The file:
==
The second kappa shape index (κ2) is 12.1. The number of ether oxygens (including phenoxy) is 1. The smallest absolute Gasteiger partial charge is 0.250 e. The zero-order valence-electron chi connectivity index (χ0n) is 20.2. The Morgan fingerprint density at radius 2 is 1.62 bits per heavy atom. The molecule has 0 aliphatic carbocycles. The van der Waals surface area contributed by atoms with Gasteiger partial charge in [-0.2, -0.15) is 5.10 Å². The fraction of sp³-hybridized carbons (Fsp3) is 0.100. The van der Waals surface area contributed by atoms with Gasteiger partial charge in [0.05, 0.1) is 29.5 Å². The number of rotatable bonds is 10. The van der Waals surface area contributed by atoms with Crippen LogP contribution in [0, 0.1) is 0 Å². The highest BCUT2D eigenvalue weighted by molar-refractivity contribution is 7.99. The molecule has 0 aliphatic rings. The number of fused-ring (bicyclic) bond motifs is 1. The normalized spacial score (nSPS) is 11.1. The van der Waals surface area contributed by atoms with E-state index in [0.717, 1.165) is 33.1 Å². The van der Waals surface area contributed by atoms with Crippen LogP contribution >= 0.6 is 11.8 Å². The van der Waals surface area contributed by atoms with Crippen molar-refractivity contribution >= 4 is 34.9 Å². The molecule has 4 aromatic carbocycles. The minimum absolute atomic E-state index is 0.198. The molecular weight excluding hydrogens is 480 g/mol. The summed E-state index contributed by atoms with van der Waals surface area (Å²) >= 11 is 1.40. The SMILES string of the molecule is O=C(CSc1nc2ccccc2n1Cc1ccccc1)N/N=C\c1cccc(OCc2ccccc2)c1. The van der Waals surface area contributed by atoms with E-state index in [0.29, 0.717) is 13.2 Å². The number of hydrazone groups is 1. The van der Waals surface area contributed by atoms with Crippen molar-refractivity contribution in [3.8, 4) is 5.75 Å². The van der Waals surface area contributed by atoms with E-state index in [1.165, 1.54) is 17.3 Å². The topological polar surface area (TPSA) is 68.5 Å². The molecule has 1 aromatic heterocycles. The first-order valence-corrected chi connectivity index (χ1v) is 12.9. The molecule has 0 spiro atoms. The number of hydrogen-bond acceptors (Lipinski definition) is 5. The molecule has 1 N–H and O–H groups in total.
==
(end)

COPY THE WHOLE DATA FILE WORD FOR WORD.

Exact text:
The second kappa shape index (κ2) is 12.1. The number of ether oxygens (including phenoxy) is 1. The smallest absolute Gasteiger partial charge is 0.250 e. The zero-order valence-electron chi connectivity index (χ0n) is 20.2. The Morgan fingerprint density at radius 2 is 1.62 bits per heavy atom. The molecule has 0 aliphatic carbocycles. The van der Waals surface area contributed by atoms with Gasteiger partial charge in [-0.2, -0.15) is 5.10 Å². The fraction of sp³-hybridized carbons (Fsp3) is 0.100. The van der Waals surface area contributed by atoms with Gasteiger partial charge in [0.05, 0.1) is 29.5 Å². The number of rotatable bonds is 10. The van der Waals surface area contributed by atoms with Crippen LogP contribution in [0, 0.1) is 0 Å². The highest BCUT2D eigenvalue weighted by molar-refractivity contribution is 7.99. The molecule has 0 aliphatic rings. The number of fused-ring (bicyclic) bond motifs is 1. The normalized spacial score (nSPS) is 11.1. The van der Waals surface area contributed by atoms with E-state index in [0.717, 1.165) is 33.1 Å². The van der Waals surface area contributed by atoms with Crippen LogP contribution >= 0.6 is 11.8 Å². The van der Waals surface area contributed by atoms with Crippen molar-refractivity contribution >= 4 is 34.9 Å². The molecule has 4 aromatic carbocycles. The minimum absolute atomic E-state index is 0.198. The molecular weight excluding hydrogens is 480 g/mol. The summed E-state index contributed by atoms with van der Waals surface area (Å²) >= 11 is 1.40. The SMILES string of the molecule is O=C(CSc1nc2ccccc2n1Cc1ccccc1)N/N=C\c1cccc(OCc2ccccc2)c1. The van der Waals surface area contributed by atoms with E-state index in [0.29, 0.717) is 13.2 Å². The number of hydrazone groups is 1. The van der Waals surface area contributed by atoms with Crippen molar-refractivity contribution in [3.8, 4) is 5.75 Å². The van der Waals surface area contributed by atoms with E-state index in [1.165, 1.54) is 17.3 Å². The topological polar surface area (TPSA) is 68.5 Å². The molecule has 1 aromatic heterocycles. The first-order valence-corrected chi connectivity index (χ1v) is 12.9. The molecule has 0 spiro atoms. The number of hydrogen-bond acceptors (Lipinski definition) is 5. The molecule has 1 N–H and O–H groups in total.